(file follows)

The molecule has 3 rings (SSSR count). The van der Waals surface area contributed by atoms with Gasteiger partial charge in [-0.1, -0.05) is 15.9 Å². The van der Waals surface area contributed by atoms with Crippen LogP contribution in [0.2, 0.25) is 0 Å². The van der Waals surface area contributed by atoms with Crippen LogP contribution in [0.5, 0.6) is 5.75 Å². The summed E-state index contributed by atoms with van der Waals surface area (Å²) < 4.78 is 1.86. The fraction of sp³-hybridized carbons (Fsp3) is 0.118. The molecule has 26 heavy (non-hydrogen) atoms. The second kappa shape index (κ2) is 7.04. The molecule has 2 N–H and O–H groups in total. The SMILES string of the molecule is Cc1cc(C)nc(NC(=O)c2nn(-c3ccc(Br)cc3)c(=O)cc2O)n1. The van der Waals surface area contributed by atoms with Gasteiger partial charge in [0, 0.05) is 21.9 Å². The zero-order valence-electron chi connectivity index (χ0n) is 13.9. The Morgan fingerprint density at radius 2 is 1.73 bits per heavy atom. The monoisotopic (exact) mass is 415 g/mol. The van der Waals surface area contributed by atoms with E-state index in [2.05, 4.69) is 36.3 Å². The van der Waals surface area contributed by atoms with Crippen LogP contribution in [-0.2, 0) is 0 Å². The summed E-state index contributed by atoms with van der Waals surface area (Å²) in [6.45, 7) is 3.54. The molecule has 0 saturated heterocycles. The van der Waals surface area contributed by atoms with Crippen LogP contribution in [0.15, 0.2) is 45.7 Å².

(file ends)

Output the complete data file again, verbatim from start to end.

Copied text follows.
The molecule has 3 rings (SSSR count). The van der Waals surface area contributed by atoms with Gasteiger partial charge in [-0.1, -0.05) is 15.9 Å². The van der Waals surface area contributed by atoms with Crippen LogP contribution in [0.2, 0.25) is 0 Å². The van der Waals surface area contributed by atoms with Crippen LogP contribution in [0.5, 0.6) is 5.75 Å². The summed E-state index contributed by atoms with van der Waals surface area (Å²) < 4.78 is 1.86. The fraction of sp³-hybridized carbons (Fsp3) is 0.118. The molecule has 26 heavy (non-hydrogen) atoms. The second kappa shape index (κ2) is 7.04. The molecule has 2 N–H and O–H groups in total. The SMILES string of the molecule is Cc1cc(C)nc(NC(=O)c2nn(-c3ccc(Br)cc3)c(=O)cc2O)n1. The van der Waals surface area contributed by atoms with Gasteiger partial charge in [0, 0.05) is 21.9 Å². The zero-order valence-electron chi connectivity index (χ0n) is 13.9. The Morgan fingerprint density at radius 2 is 1.73 bits per heavy atom. The monoisotopic (exact) mass is 415 g/mol. The van der Waals surface area contributed by atoms with E-state index in [2.05, 4.69) is 36.3 Å². The van der Waals surface area contributed by atoms with Crippen LogP contribution in [-0.2, 0) is 0 Å². The summed E-state index contributed by atoms with van der Waals surface area (Å²) in [6.45, 7) is 3.54. The molecule has 0 saturated heterocycles. The van der Waals surface area contributed by atoms with Crippen LogP contribution in [0.15, 0.2) is 45.7 Å².